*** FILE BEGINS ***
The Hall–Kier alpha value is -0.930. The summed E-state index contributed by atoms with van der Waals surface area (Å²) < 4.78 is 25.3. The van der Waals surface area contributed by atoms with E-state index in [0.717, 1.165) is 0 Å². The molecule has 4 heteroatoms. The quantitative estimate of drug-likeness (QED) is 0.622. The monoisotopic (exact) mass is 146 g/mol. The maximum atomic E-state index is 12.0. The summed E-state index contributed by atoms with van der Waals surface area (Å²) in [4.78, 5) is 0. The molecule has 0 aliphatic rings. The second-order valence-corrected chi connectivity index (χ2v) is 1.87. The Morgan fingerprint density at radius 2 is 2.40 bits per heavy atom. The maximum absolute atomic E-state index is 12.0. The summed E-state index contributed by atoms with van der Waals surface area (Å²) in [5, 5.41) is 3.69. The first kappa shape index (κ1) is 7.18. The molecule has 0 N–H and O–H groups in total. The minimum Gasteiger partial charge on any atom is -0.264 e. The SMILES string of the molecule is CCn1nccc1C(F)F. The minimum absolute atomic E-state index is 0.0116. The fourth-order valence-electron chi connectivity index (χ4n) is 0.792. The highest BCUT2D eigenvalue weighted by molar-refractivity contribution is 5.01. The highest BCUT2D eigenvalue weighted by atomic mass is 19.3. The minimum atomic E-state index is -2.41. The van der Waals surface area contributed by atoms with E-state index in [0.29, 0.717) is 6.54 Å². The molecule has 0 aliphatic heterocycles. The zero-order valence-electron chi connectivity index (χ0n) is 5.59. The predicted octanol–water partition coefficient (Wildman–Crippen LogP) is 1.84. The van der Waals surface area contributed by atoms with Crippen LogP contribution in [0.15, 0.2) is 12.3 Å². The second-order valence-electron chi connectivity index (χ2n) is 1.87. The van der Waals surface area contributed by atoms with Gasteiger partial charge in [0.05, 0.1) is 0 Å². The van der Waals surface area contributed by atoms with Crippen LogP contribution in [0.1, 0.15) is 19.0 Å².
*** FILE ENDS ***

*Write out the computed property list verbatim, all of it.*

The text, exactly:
The Hall–Kier alpha value is -0.930. The summed E-state index contributed by atoms with van der Waals surface area (Å²) < 4.78 is 25.3. The van der Waals surface area contributed by atoms with E-state index in [0.717, 1.165) is 0 Å². The molecule has 4 heteroatoms. The quantitative estimate of drug-likeness (QED) is 0.622. The monoisotopic (exact) mass is 146 g/mol. The maximum atomic E-state index is 12.0. The summed E-state index contributed by atoms with van der Waals surface area (Å²) in [4.78, 5) is 0. The molecule has 0 aliphatic rings. The second-order valence-corrected chi connectivity index (χ2v) is 1.87. The Morgan fingerprint density at radius 2 is 2.40 bits per heavy atom. The maximum absolute atomic E-state index is 12.0. The summed E-state index contributed by atoms with van der Waals surface area (Å²) in [5, 5.41) is 3.69. The first kappa shape index (κ1) is 7.18. The molecule has 0 N–H and O–H groups in total. The minimum Gasteiger partial charge on any atom is -0.264 e. The SMILES string of the molecule is CCn1nccc1C(F)F. The minimum absolute atomic E-state index is 0.0116. The fourth-order valence-electron chi connectivity index (χ4n) is 0.792. The highest BCUT2D eigenvalue weighted by molar-refractivity contribution is 5.01. The highest BCUT2D eigenvalue weighted by atomic mass is 19.3. The minimum atomic E-state index is -2.41. The van der Waals surface area contributed by atoms with E-state index in [0.29, 0.717) is 6.54 Å². The molecule has 0 aliphatic heterocycles. The zero-order valence-electron chi connectivity index (χ0n) is 5.59. The predicted octanol–water partition coefficient (Wildman–Crippen LogP) is 1.84. The van der Waals surface area contributed by atoms with Crippen LogP contribution in [0.15, 0.2) is 12.3 Å². The second-order valence-electron chi connectivity index (χ2n) is 1.87. The van der Waals surface area contributed by atoms with Gasteiger partial charge in [0.05, 0.1) is 0 Å². The van der Waals surface area contributed by atoms with Crippen LogP contribution in [0.1, 0.15) is 19.0 Å².